The Roman social and political system had a way of blending family relationships and political relationships in a way we would find very confusing today. Tiberius and Nero Claudius Drusus were both sons of Livia and Tiberius Claudius Nero. Livia divourced T. Claudius Nero and married Octavian (later Augustus) in 38 B. C. This was done not because of her loss of love for one man and finding it with another, but because of political convenience. Actually, all three partners got along just as happily after the divource as before, with T. Claudius Nero drinking toasts to his former wife's health at the wedding! Again, for political reasons (mainly to ensure a smooth succession), Augustus compelled his adopted son to adopt his own nephew Germanicus to be his son and heir. Tiberius was not happy about this requirement at all, and rumours perpetuated by writers such as Tacitus and Suetonius would have us believe that Tiberius was somehow responsible for Germanicus' death in A. D. 19 but there is no real evidence that Tiberius had Germanicus murdered. Later, Germanicus' widow Agrippina Senior began publicly accusing Tiberius of Germanicus' murder, and she was subsequently tried for treason and compelled to starve herself to death.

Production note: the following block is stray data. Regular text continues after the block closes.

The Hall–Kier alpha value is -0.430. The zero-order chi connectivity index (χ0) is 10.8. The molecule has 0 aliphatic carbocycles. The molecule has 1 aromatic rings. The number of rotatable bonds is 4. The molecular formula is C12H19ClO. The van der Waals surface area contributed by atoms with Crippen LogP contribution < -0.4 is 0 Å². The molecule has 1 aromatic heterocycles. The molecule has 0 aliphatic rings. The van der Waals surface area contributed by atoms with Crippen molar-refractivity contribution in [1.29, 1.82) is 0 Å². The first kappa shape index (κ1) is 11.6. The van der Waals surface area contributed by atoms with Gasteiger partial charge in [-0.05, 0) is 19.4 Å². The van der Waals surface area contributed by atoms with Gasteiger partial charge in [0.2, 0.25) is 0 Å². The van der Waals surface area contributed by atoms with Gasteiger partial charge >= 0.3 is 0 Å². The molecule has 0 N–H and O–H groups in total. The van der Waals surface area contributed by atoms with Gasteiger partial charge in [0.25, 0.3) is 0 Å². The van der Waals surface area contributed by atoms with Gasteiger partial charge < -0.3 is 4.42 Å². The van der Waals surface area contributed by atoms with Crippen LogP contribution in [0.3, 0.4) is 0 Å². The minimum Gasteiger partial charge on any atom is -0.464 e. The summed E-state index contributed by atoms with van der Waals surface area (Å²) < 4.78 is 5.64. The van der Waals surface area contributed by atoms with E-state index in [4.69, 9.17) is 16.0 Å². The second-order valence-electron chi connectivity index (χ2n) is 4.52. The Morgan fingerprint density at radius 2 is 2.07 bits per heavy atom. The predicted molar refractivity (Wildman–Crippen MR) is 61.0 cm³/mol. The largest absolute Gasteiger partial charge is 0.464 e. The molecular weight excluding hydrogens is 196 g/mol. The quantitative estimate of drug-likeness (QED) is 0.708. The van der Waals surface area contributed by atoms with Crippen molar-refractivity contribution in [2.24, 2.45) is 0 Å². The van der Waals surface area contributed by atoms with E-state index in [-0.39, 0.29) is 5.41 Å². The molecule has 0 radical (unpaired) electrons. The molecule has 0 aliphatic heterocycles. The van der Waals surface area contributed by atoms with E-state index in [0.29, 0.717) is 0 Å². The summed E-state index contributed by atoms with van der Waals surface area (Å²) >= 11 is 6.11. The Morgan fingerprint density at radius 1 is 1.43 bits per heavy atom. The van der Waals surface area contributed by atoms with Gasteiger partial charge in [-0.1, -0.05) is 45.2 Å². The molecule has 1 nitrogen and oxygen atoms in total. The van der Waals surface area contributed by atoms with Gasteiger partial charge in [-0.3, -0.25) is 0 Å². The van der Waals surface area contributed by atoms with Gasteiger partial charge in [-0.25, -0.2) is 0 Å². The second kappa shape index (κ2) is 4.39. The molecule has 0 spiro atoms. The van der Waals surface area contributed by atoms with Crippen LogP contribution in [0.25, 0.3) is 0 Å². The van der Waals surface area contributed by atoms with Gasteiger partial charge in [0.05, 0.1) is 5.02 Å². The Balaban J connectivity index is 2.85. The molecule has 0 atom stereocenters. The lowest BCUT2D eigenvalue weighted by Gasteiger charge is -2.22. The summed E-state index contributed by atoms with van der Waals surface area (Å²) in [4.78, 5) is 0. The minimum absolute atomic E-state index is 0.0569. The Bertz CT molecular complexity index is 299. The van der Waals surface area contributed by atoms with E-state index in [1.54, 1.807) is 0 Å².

In truth, Germanicus was a popular and competent military leader who would probably have caused trouble for Tiberius in the event that he had lived, whether or not he intended to. He pushed back the German tribes beyond the Rhine as far as the Elbe and was later transferred to an Eastern post where he died of a mysterious illness. For more detailed accounts of the life of Germanicus and his contemporaries, read The Annals of Imperial Rome by Tacitus and The Lives of the Caesars by Suetonius.
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